When your child is away and it feels like your right arm has been cut off and you miss them soooo much. You spend time planning how much you will do with them when you see them and how happy and loving you are going to be. You are done losing your temper and being stressed around them…. but then life happens and you feel guilty that it all didn’t work that way. I get you. I feel that guilt daily.

When it has been a REALLY long week and you do get that break from your kids and on the way to pick them up, as much as you love them and they are your whole life, you wish the drive could take just a little longer because you were just starting to feel human again. I get you. I feel that. I drive slowly too.

I don’t have all the answers for us. Shit, I don’t even have some of them. I do have the confidence that we will get through all this, that we are doing the best we can, and that is it so worth it. I know that we will get it all done, we will raise happy healthy children, and we will survive. I know that we will be stronger than many of our counterparts. I know that we can handle much more than most people, even when we don’t want to. I also know that no matter what I am feeling or what you are feeling. Someone else gets it. Just like I do.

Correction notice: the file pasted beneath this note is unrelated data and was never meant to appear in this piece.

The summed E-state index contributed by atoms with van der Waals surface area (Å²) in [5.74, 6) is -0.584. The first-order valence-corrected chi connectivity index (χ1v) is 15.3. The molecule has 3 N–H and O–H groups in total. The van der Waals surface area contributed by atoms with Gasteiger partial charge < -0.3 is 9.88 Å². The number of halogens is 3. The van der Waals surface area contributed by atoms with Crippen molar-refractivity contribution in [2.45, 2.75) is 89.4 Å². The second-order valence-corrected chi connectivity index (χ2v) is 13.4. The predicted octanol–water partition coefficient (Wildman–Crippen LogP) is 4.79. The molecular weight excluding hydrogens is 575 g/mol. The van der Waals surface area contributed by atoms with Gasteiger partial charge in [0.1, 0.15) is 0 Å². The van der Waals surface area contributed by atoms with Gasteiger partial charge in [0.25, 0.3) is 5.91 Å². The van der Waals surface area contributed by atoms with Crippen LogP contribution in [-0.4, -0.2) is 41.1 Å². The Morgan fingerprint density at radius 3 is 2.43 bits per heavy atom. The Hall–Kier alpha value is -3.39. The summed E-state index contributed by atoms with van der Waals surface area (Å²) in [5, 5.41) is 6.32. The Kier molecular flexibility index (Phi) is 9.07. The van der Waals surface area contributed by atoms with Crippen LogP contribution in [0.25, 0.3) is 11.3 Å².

To My Daughter Looking Into Her Future

I see you looking in those binoculars every day. So innocently curious about what is ahead. While you are just looking into the immediate future and taking it all in, I want to take a minute to tell you about some things you are sure to see in your future and things I hope you see.

 Looking deep into your future you are going to see some disappointment. Maybe a friendship that doesn’t work out the way you want, an opportunity that passes, some loss and some tears. These things are inventible and happen in every life. I hope you also see the strength that I already see in you, and your ability to overcome any obstacle in your way.  The things you have dealt with in your 6 years so far have made you into a little spitfire and I love that spirit you have. You think everything is possible. I hope you still see that little girl in your future self.